We are beginning siman 11. The Chayei Adam writes that if one of the seven close relatives of a person pass away, and they receive an inheritance as a result, in addition to reciting the bracha of dayan haemes, they must also recite shehecheyanu. If the inheritance is being shared with others, the bracha is hatov vehametiv. (The seven close relatives are: mother, father, sister, brother, son, daughter, spouse.) The bracha is recited due to the simcha generated at that moment as a result of the new items acquired through the inheritance. Chazal understood that a person can hold multiple emotions at the same time, and therefore enacted that the bracha be recited.
There is no source in halacha not to follow this halacha, but the minhag has become not to make the bracha. Rav Shlomo Zalman Auerbach, ztl, adds that once the minhag has become to refrain from making the bracha, if one were to make it, it would be inappropriate, because it gives off the impression that they are happy with the relative passing away.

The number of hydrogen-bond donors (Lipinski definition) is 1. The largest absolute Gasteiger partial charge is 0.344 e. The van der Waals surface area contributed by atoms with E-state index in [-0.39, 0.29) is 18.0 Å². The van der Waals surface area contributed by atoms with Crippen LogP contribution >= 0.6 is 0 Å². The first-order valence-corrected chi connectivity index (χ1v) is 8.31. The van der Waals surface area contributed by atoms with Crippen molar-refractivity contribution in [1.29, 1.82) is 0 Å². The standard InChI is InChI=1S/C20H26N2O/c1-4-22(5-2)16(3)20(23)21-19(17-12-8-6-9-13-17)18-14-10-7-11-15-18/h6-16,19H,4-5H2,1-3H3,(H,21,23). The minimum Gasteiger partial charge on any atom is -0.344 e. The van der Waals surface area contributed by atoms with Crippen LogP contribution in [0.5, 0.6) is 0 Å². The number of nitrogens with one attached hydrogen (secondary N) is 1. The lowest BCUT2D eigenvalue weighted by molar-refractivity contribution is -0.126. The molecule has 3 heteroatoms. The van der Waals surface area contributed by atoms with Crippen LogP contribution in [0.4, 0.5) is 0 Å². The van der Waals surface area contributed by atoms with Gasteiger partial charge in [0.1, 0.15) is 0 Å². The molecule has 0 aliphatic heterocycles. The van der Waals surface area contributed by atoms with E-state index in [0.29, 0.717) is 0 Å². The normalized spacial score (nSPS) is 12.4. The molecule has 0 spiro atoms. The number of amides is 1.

The achronim question why the minhag has become to refrain from the bracha. There is one opinion in the rishonim that the bracha is only made on an inheritance which a person receives unexpectedly. If the person is aware of the financial status of the relative before they passed away, the moment of inheritance is not as extraordinary, and shehecheyanu would not be appropriate to recite concurrently with dayan haemes. Since it is uncommon for an inheritor to be unaware of the financial status of their seven close relatives, the minhag has become to refrain completely from reciting it.
- Although halacha states that one should recite shehecheyanu upon receiving an inheritance, the minhag has become to refrain completely from reciting the bracha.